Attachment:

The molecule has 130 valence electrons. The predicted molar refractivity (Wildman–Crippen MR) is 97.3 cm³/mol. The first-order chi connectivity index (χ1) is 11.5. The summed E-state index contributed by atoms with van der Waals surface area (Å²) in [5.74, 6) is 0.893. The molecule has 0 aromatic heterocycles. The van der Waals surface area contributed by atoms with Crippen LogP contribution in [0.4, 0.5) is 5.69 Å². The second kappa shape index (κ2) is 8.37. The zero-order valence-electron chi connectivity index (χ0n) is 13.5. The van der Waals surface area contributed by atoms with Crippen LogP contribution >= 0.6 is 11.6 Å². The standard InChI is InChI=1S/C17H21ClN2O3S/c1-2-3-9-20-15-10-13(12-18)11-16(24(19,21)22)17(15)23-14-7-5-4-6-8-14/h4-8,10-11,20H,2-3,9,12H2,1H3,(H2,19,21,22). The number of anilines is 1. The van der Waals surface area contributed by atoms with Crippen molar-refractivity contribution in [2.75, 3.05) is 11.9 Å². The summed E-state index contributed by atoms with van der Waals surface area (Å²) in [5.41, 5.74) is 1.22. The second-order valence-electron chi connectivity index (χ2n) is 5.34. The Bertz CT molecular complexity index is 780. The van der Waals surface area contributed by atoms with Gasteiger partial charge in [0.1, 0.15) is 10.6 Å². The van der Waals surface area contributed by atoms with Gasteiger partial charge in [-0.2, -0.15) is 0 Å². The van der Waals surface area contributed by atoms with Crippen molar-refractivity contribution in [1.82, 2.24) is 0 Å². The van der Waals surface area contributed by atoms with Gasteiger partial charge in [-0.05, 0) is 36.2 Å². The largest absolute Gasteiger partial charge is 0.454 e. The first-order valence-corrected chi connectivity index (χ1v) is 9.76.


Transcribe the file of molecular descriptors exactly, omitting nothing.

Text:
The molecule has 130 valence electrons. The predicted molar refractivity (Wildman–Crippen MR) is 97.3 cm³/mol. The first-order chi connectivity index (χ1) is 11.5. The summed E-state index contributed by atoms with van der Waals surface area (Å²) in [5.74, 6) is 0.893. The molecule has 0 aromatic heterocycles. The van der Waals surface area contributed by atoms with Crippen LogP contribution in [0.4, 0.5) is 5.69 Å². The second kappa shape index (κ2) is 8.37. The zero-order valence-electron chi connectivity index (χ0n) is 13.5. The van der Waals surface area contributed by atoms with Crippen LogP contribution >= 0.6 is 11.6 Å². The standard InChI is InChI=1S/C17H21ClN2O3S/c1-2-3-9-20-15-10-13(12-18)11-16(24(19,21)22)17(15)23-14-7-5-4-6-8-14/h4-8,10-11,20H,2-3,9,12H2,1H3,(H2,19,21,22). The number of anilines is 1. The van der Waals surface area contributed by atoms with Crippen molar-refractivity contribution in [2.75, 3.05) is 11.9 Å². The summed E-state index contributed by atoms with van der Waals surface area (Å²) in [5.41, 5.74) is 1.22. The second-order valence-electron chi connectivity index (χ2n) is 5.34. The Bertz CT molecular complexity index is 780. The van der Waals surface area contributed by atoms with Gasteiger partial charge in [0.1, 0.15) is 10.6 Å². The van der Waals surface area contributed by atoms with Gasteiger partial charge in [-0.2, -0.15) is 0 Å². The van der Waals surface area contributed by atoms with Crippen molar-refractivity contribution in [1.82, 2.24) is 0 Å². The van der Waals surface area contributed by atoms with Gasteiger partial charge in [-0.05, 0) is 36.2 Å². The largest absolute Gasteiger partial charge is 0.454 e. The first-order valence-corrected chi connectivity index (χ1v) is 9.76.